The Mexican Martini – Fact and Fiction
Feb. 17, 2016
From the Margarita of the Year SeriesSee more
Believe it or not, this citrusy cocktail, now ubiquitous around the country, was first created at a bar in Austin, Texas, in the 1980’s. Its true origin is still a hotly debated issue in the capital city, as two local bars claim to have created the popular libation: the Cedar Door and Trudy’s Texas Star. While it is unlikely that this will ever be fully resolved, there are two things I know for sure: the cocktail is neither Mexican, nor a martini.
I also know that I first tasted the cocktail at the legendary Cedar Door sometime around 1985. Back then, it was known as a Mexican Margarita, or “a Mexican” for those in the know. Having just arrived from Mexico City the previous year, the drink appealed to me since it looked and tasted like the margarita I knew, a simple blend of tequila, fresh lime juice, and orange liqueur, shaken over ice and served up in a coupe glass (frozen margaritas and margaritas served on the rocks were new to me when I moved to Austin, but that’s another story.)
At the Cedar Door, servers would bring the frosty shaker on the side so you could pour it yourself at your leisure - this required skill unless you wanted half of the drink to end up on the table and down your arm. The glass was simply adorned with a salty rim and a trio of pimento-stuffed olives skewered onto a plastic sword. Something about sipping the sweet-tart liquid followed by a salty bite of briny olive reminded me of home; Mexicans enjoy the juxtaposition of salty and sour, and in cantinas across the country a salty snack such as peanuts or pepitas may be offered alongside a traditional margarita. I always asked for extra olives. These guys were onto something.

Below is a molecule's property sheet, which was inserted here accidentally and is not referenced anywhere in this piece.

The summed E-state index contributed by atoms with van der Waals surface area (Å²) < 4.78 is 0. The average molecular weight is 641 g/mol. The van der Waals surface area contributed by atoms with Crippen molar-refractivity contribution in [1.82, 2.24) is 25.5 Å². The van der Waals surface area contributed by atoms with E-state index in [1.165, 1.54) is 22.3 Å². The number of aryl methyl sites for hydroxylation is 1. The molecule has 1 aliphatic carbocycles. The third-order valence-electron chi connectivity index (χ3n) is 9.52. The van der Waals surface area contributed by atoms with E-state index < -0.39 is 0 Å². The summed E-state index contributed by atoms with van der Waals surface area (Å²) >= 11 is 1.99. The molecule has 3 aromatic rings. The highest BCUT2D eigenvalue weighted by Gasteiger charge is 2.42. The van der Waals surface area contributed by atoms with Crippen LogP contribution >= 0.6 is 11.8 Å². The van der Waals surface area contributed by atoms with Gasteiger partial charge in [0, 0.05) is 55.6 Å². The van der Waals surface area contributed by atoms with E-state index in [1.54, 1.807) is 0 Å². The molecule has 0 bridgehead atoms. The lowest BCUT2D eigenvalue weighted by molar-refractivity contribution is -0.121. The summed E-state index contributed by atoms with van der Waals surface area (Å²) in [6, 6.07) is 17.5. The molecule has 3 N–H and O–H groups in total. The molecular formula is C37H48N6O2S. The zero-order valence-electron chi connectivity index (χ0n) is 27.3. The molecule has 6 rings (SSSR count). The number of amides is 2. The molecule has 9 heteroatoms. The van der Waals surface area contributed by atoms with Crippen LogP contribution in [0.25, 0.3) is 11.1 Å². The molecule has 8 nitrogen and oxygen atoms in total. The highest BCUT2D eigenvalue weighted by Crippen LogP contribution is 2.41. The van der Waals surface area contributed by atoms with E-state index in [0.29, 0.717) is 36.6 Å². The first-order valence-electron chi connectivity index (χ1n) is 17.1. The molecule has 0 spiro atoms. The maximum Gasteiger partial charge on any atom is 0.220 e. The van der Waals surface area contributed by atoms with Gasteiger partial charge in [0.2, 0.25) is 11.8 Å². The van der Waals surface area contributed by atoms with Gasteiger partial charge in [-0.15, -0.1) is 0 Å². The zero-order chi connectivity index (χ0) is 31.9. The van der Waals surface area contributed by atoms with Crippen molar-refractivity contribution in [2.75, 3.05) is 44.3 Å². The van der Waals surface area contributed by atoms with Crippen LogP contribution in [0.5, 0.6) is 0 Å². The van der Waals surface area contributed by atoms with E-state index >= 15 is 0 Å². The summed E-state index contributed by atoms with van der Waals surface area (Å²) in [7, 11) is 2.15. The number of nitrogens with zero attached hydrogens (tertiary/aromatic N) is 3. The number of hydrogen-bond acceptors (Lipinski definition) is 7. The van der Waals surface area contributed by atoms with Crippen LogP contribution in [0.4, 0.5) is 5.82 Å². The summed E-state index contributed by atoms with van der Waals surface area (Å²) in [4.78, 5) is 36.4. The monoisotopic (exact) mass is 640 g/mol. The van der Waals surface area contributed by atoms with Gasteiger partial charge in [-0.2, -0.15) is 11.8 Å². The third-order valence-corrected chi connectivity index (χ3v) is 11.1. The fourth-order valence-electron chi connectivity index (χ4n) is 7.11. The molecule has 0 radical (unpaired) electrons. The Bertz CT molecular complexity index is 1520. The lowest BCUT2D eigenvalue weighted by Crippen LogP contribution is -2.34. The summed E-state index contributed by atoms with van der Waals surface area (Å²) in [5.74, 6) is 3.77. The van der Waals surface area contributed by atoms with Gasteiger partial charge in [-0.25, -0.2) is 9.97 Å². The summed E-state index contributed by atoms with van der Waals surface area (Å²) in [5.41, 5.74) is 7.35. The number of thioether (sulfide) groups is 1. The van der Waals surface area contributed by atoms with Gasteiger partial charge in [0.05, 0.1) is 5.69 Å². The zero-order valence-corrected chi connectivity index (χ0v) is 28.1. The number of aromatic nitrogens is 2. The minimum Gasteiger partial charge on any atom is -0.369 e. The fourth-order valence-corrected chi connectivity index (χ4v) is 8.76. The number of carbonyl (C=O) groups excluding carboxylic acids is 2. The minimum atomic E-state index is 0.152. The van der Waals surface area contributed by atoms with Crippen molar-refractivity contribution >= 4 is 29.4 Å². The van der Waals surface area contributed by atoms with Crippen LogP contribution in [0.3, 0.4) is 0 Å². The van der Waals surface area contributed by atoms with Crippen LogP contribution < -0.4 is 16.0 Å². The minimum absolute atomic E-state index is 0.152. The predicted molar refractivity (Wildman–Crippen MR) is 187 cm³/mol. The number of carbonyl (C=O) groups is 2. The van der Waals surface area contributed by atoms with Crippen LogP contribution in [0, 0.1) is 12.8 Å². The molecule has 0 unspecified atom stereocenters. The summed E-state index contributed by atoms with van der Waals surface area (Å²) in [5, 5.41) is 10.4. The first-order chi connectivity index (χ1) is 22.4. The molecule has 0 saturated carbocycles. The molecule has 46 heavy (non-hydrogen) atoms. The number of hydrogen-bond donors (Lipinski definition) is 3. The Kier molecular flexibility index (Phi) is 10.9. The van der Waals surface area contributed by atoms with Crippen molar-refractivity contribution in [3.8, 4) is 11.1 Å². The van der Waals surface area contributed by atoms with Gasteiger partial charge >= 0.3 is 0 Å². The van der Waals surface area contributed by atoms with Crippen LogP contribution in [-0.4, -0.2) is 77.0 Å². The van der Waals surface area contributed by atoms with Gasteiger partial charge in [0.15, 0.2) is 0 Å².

At one point, the glassware and name changed to reflect the current incarnation, with a lime wedge added as a garnish and a splash of olive juice. It is unclear whether it was the Cedar Door or Trudy’s that coined the new name and presentation. But the cocktail gained popularity at both bars, eventually appearing on Mexican restaurant menus across town. At hotel bars visitors enjoyed them to their hearts’ content, spreading the cocktail’s popularity to a national audience. The rest, as they say, is history.
I will go out on a limb to say the addition of olive juice distinguishes a traditional margarita and the Mexican Martini as two different cocktails, which is fine with me. Sadly, some bars cut corners and add “foreign” ingredients such as sweet and sour mix, artificially flavored lime cordial, orange juice, or even commercial lemon-lime sodas. Do yourself a favor and be sure to stick with the traditional, whether making it yourself or ordering at your favorite establishment.
Claudia Alarcon, a native of Mexico City, is an Austin-based freelance writer